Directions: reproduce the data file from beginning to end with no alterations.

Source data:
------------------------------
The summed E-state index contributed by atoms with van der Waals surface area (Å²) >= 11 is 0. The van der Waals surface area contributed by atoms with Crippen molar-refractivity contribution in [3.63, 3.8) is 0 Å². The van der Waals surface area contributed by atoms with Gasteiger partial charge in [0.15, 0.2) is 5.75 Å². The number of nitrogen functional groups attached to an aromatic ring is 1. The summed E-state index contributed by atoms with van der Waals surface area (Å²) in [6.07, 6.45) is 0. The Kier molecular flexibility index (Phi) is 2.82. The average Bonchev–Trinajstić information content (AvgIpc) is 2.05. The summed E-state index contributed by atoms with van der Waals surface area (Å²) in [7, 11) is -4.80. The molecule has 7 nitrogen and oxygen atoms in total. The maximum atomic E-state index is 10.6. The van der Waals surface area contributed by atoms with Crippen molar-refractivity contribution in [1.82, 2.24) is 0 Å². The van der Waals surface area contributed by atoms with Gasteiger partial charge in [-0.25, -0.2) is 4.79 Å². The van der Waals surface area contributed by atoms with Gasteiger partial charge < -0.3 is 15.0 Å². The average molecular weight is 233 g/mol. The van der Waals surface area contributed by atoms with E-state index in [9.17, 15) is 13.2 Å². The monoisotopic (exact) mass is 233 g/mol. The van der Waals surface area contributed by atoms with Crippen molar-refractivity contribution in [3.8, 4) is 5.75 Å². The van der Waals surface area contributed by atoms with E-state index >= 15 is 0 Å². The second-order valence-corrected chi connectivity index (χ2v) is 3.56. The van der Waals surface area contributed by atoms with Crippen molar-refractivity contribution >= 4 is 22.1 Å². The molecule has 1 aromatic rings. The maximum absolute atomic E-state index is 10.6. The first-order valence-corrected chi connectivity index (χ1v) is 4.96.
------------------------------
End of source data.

The summed E-state index contributed by atoms with van der Waals surface area (Å²) >= 11 is 0. The van der Waals surface area contributed by atoms with Crippen molar-refractivity contribution in [3.63, 3.8) is 0 Å². The van der Waals surface area contributed by atoms with Gasteiger partial charge in [0.15, 0.2) is 5.75 Å². The number of nitrogen functional groups attached to an aromatic ring is 1. The summed E-state index contributed by atoms with van der Waals surface area (Å²) in [6.07, 6.45) is 0. The Kier molecular flexibility index (Phi) is 2.82. The average Bonchev–Trinajstić information content (AvgIpc) is 2.05. The summed E-state index contributed by atoms with van der Waals surface area (Å²) in [7, 11) is -4.80. The molecule has 7 nitrogen and oxygen atoms in total. The maximum atomic E-state index is 10.6. The van der Waals surface area contributed by atoms with Crippen molar-refractivity contribution in [1.82, 2.24) is 0 Å². The van der Waals surface area contributed by atoms with Gasteiger partial charge in [-0.25, -0.2) is 4.79 Å². The van der Waals surface area contributed by atoms with Gasteiger partial charge < -0.3 is 15.0 Å². The average molecular weight is 233 g/mol. The van der Waals surface area contributed by atoms with E-state index in [9.17, 15) is 13.2 Å². The monoisotopic (exact) mass is 233 g/mol. The van der Waals surface area contributed by atoms with Crippen molar-refractivity contribution in [3.8, 4) is 5.75 Å². The van der Waals surface area contributed by atoms with E-state index >= 15 is 0 Å². The second-order valence-corrected chi connectivity index (χ2v) is 3.56. The van der Waals surface area contributed by atoms with Crippen molar-refractivity contribution >= 4 is 22.1 Å². The molecule has 1 aromatic rings. The maximum absolute atomic E-state index is 10.6. The first-order valence-corrected chi connectivity index (χ1v) is 4.96.